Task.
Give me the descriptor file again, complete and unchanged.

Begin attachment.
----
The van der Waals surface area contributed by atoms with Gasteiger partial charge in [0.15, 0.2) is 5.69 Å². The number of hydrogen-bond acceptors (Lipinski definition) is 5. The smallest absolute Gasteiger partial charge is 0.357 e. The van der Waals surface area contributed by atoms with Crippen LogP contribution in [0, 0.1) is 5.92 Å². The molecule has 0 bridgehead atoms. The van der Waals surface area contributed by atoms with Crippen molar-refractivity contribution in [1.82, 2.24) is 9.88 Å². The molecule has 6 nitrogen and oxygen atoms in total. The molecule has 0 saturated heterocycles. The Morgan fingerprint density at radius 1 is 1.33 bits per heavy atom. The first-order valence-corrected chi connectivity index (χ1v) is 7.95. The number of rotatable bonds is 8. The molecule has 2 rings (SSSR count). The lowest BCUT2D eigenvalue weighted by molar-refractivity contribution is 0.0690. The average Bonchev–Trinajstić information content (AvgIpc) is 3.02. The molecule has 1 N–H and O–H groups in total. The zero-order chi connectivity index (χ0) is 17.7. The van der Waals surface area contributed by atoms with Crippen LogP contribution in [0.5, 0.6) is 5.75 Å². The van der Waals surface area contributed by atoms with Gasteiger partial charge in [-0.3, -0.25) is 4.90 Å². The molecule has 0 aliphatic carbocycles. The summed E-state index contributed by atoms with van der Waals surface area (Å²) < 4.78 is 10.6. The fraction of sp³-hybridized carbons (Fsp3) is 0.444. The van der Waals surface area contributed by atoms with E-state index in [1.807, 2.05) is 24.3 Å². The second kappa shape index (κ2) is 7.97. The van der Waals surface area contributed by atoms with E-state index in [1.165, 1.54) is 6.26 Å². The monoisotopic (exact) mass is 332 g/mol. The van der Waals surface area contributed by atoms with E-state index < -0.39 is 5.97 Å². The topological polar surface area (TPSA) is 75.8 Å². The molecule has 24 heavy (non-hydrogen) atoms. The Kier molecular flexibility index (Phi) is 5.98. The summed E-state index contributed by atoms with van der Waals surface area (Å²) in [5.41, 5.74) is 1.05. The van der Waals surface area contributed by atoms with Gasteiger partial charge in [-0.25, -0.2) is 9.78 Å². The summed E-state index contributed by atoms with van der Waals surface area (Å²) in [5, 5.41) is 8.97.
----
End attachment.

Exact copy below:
The van der Waals surface area contributed by atoms with Gasteiger partial charge in [0.15, 0.2) is 5.69 Å². The number of hydrogen-bond acceptors (Lipinski definition) is 5. The smallest absolute Gasteiger partial charge is 0.357 e. The van der Waals surface area contributed by atoms with Crippen LogP contribution in [0, 0.1) is 5.92 Å². The molecule has 0 bridgehead atoms. The van der Waals surface area contributed by atoms with Crippen molar-refractivity contribution in [1.82, 2.24) is 9.88 Å². The molecule has 6 nitrogen and oxygen atoms in total. The molecule has 0 saturated heterocycles. The Morgan fingerprint density at radius 1 is 1.33 bits per heavy atom. The first-order valence-corrected chi connectivity index (χ1v) is 7.95. The number of rotatable bonds is 8. The molecule has 2 rings (SSSR count). The lowest BCUT2D eigenvalue weighted by molar-refractivity contribution is 0.0690. The average Bonchev–Trinajstić information content (AvgIpc) is 3.02. The molecule has 1 N–H and O–H groups in total. The zero-order chi connectivity index (χ0) is 17.7. The van der Waals surface area contributed by atoms with Crippen LogP contribution in [0.5, 0.6) is 5.75 Å². The van der Waals surface area contributed by atoms with Gasteiger partial charge in [-0.3, -0.25) is 4.90 Å². The molecule has 0 aliphatic carbocycles. The summed E-state index contributed by atoms with van der Waals surface area (Å²) < 4.78 is 10.6. The fraction of sp³-hybridized carbons (Fsp3) is 0.444. The van der Waals surface area contributed by atoms with E-state index in [1.807, 2.05) is 24.3 Å². The second kappa shape index (κ2) is 7.97. The van der Waals surface area contributed by atoms with E-state index in [1.165, 1.54) is 6.26 Å². The monoisotopic (exact) mass is 332 g/mol. The van der Waals surface area contributed by atoms with E-state index < -0.39 is 5.97 Å². The topological polar surface area (TPSA) is 75.8 Å². The molecule has 24 heavy (non-hydrogen) atoms. The Kier molecular flexibility index (Phi) is 5.98. The summed E-state index contributed by atoms with van der Waals surface area (Å²) in [5.41, 5.74) is 1.05. The van der Waals surface area contributed by atoms with Gasteiger partial charge in [-0.25, -0.2) is 9.78 Å². The summed E-state index contributed by atoms with van der Waals surface area (Å²) in [5, 5.41) is 8.97.